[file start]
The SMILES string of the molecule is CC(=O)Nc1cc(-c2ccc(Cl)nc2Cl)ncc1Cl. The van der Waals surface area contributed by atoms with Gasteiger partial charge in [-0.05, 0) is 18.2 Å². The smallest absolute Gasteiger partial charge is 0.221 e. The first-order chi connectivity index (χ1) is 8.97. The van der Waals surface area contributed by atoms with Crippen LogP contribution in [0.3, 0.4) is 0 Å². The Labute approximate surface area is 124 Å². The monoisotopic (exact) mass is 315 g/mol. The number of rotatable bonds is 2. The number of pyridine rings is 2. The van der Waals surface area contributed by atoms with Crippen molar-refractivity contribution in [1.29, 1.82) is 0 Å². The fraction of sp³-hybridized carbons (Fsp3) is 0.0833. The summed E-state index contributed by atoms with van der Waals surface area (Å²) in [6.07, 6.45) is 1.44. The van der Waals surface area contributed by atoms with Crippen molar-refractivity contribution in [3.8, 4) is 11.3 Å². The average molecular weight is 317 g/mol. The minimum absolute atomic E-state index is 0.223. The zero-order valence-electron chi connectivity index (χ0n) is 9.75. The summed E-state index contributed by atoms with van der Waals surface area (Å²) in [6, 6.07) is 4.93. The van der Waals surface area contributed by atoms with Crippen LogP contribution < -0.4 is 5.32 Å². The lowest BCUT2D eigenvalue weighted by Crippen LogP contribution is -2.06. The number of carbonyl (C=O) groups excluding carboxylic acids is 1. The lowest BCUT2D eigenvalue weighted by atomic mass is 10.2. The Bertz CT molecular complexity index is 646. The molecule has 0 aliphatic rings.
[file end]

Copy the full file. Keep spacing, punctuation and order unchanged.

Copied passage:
The SMILES string of the molecule is CC(=O)Nc1cc(-c2ccc(Cl)nc2Cl)ncc1Cl. The van der Waals surface area contributed by atoms with Gasteiger partial charge in [-0.05, 0) is 18.2 Å². The smallest absolute Gasteiger partial charge is 0.221 e. The first-order chi connectivity index (χ1) is 8.97. The van der Waals surface area contributed by atoms with Crippen LogP contribution in [0.3, 0.4) is 0 Å². The Labute approximate surface area is 124 Å². The monoisotopic (exact) mass is 315 g/mol. The number of rotatable bonds is 2. The number of pyridine rings is 2. The van der Waals surface area contributed by atoms with Crippen molar-refractivity contribution in [1.29, 1.82) is 0 Å². The fraction of sp³-hybridized carbons (Fsp3) is 0.0833. The summed E-state index contributed by atoms with van der Waals surface area (Å²) in [6.07, 6.45) is 1.44. The van der Waals surface area contributed by atoms with Crippen molar-refractivity contribution in [3.8, 4) is 11.3 Å². The average molecular weight is 317 g/mol. The minimum absolute atomic E-state index is 0.223. The zero-order valence-electron chi connectivity index (χ0n) is 9.75. The summed E-state index contributed by atoms with van der Waals surface area (Å²) in [6, 6.07) is 4.93. The van der Waals surface area contributed by atoms with Crippen LogP contribution < -0.4 is 5.32 Å². The lowest BCUT2D eigenvalue weighted by Crippen LogP contribution is -2.06. The number of carbonyl (C=O) groups excluding carboxylic acids is 1. The lowest BCUT2D eigenvalue weighted by atomic mass is 10.2. The Bertz CT molecular complexity index is 646. The molecule has 0 aliphatic rings.